Please note, palm trees need proper care. If you have provided less than optimal care, your purchase isn't covered by our guarantee.
Q: Do you accept returns?
A: Only palms and plants 15 Gallon or less can be returned. The plant must be returned within 2 days of pickup or delivery and must be in the original container. Once a tree has been removed from its original container, or has been planted, it cannot be returned. Delivery fees are non-refundable.
Q: What payment methods do you accept?
A: We accept all major credit cards and cash.
Q: What are your hours of operation?
Monday - Friday I 8:30 am to 5 pm
Saturday I 8:30 am to 12 pm
Sunday I Closed
APRIL 1st - JUNE 15th I We are open 7 days a week from 8:30 am to 5 pm
Q: How often should I water my palms?
A: In general, palms should be watered daily with 4 to 5 gallons of water for the first two weeks until the root system is established. Ensure that the soil is wet and not soggy. Too much water may cause permanent damage. Depending on the type of palm and time of year, watering may be decreased to twice a month or less once the tree is established. Make sure you water the trees from the bottom up. Watering from the top down can cause rotting. Soil that has good drainage is important to help prevent over saturation and adding sand to the soil mixture can help with drainage. Placing mulch around the base of the tree and not against the trunk can also help with retaining water.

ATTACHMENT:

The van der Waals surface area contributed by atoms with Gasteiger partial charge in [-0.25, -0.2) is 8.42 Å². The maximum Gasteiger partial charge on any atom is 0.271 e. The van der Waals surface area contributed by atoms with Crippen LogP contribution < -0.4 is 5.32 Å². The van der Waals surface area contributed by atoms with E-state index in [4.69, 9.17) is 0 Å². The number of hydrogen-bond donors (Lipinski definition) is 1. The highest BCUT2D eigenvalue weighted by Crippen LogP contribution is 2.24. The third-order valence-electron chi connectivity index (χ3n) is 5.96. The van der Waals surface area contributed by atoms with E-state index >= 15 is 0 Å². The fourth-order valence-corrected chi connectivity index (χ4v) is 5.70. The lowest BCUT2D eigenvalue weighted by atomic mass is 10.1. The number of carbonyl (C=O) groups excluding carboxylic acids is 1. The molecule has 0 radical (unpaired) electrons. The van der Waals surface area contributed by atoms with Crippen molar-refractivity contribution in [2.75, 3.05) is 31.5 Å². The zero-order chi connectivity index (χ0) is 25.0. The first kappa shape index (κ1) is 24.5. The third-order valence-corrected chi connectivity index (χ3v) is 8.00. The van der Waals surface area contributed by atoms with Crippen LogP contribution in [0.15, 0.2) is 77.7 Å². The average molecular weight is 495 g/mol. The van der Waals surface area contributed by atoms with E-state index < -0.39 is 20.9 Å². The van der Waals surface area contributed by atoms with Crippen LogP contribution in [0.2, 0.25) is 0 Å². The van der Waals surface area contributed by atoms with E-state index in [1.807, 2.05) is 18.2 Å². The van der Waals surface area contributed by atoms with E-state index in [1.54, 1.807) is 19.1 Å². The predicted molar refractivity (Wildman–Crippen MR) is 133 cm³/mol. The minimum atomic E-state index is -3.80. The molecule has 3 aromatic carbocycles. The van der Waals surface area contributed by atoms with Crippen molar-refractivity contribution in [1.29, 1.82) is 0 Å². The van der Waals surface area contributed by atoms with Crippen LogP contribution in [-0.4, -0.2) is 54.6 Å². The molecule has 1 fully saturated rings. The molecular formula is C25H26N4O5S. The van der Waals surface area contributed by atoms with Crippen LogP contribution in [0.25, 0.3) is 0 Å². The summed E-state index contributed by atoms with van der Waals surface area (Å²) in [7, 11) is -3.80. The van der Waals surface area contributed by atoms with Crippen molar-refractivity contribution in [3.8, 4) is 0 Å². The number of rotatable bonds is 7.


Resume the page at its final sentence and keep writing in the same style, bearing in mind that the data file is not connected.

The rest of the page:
For cold hardy palms, watering will vary depending on the time of year and the temperature. Here is a guideline for how much to water in any given season.
Winter (60 degrees of less) no need to water, except for the first 30 days after installation. (5 gallons or till mote is full)